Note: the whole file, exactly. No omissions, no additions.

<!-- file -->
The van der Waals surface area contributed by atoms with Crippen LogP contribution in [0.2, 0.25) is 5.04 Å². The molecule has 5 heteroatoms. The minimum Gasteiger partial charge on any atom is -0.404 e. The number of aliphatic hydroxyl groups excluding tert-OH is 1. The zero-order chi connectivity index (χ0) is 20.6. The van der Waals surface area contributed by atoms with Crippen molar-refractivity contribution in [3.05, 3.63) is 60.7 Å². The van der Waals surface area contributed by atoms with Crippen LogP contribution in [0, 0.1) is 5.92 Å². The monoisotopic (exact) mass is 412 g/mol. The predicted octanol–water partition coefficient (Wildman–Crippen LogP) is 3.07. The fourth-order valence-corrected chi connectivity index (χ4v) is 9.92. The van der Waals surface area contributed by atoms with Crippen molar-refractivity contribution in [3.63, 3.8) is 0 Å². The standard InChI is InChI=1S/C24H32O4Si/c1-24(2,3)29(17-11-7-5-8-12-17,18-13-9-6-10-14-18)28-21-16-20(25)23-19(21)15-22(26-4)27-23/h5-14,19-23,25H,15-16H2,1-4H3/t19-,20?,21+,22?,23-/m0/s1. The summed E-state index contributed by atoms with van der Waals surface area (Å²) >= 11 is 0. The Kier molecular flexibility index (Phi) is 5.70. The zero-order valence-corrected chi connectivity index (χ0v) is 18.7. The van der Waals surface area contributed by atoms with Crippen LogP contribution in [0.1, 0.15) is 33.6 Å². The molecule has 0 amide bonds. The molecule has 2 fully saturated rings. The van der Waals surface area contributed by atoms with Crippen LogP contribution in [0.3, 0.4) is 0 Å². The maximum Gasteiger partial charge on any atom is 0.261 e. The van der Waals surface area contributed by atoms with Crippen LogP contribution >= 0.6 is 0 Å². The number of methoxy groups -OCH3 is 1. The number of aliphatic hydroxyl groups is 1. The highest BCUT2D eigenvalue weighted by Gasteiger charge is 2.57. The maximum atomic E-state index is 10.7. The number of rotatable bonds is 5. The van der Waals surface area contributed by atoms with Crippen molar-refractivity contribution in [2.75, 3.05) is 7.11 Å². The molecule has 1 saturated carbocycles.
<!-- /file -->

The van der Waals surface area contributed by atoms with Crippen LogP contribution in [0.2, 0.25) is 5.04 Å². The molecule has 5 heteroatoms. The minimum Gasteiger partial charge on any atom is -0.404 e. The number of aliphatic hydroxyl groups excluding tert-OH is 1. The zero-order chi connectivity index (χ0) is 20.6. The van der Waals surface area contributed by atoms with Crippen molar-refractivity contribution in [3.05, 3.63) is 60.7 Å². The van der Waals surface area contributed by atoms with Crippen LogP contribution in [0, 0.1) is 5.92 Å². The monoisotopic (exact) mass is 412 g/mol. The predicted octanol–water partition coefficient (Wildman–Crippen LogP) is 3.07. The fourth-order valence-corrected chi connectivity index (χ4v) is 9.92. The van der Waals surface area contributed by atoms with Crippen molar-refractivity contribution in [3.63, 3.8) is 0 Å². The standard InChI is InChI=1S/C24H32O4Si/c1-24(2,3)29(17-11-7-5-8-12-17,18-13-9-6-10-14-18)28-21-16-20(25)23-19(21)15-22(26-4)27-23/h5-14,19-23,25H,15-16H2,1-4H3/t19-,20?,21+,22?,23-/m0/s1. The summed E-state index contributed by atoms with van der Waals surface area (Å²) >= 11 is 0. The Kier molecular flexibility index (Phi) is 5.70. The zero-order valence-corrected chi connectivity index (χ0v) is 18.7. The van der Waals surface area contributed by atoms with Crippen LogP contribution in [0.1, 0.15) is 33.6 Å². The molecule has 0 amide bonds. The molecule has 2 fully saturated rings. The van der Waals surface area contributed by atoms with Crippen LogP contribution in [0.3, 0.4) is 0 Å². The maximum Gasteiger partial charge on any atom is 0.261 e. The van der Waals surface area contributed by atoms with Crippen LogP contribution >= 0.6 is 0 Å². The number of methoxy groups -OCH3 is 1. The number of aliphatic hydroxyl groups is 1. The highest BCUT2D eigenvalue weighted by Gasteiger charge is 2.57. The maximum atomic E-state index is 10.7. The number of rotatable bonds is 5. The van der Waals surface area contributed by atoms with Crippen molar-refractivity contribution in [2.75, 3.05) is 7.11 Å². The molecule has 1 saturated carbocycles.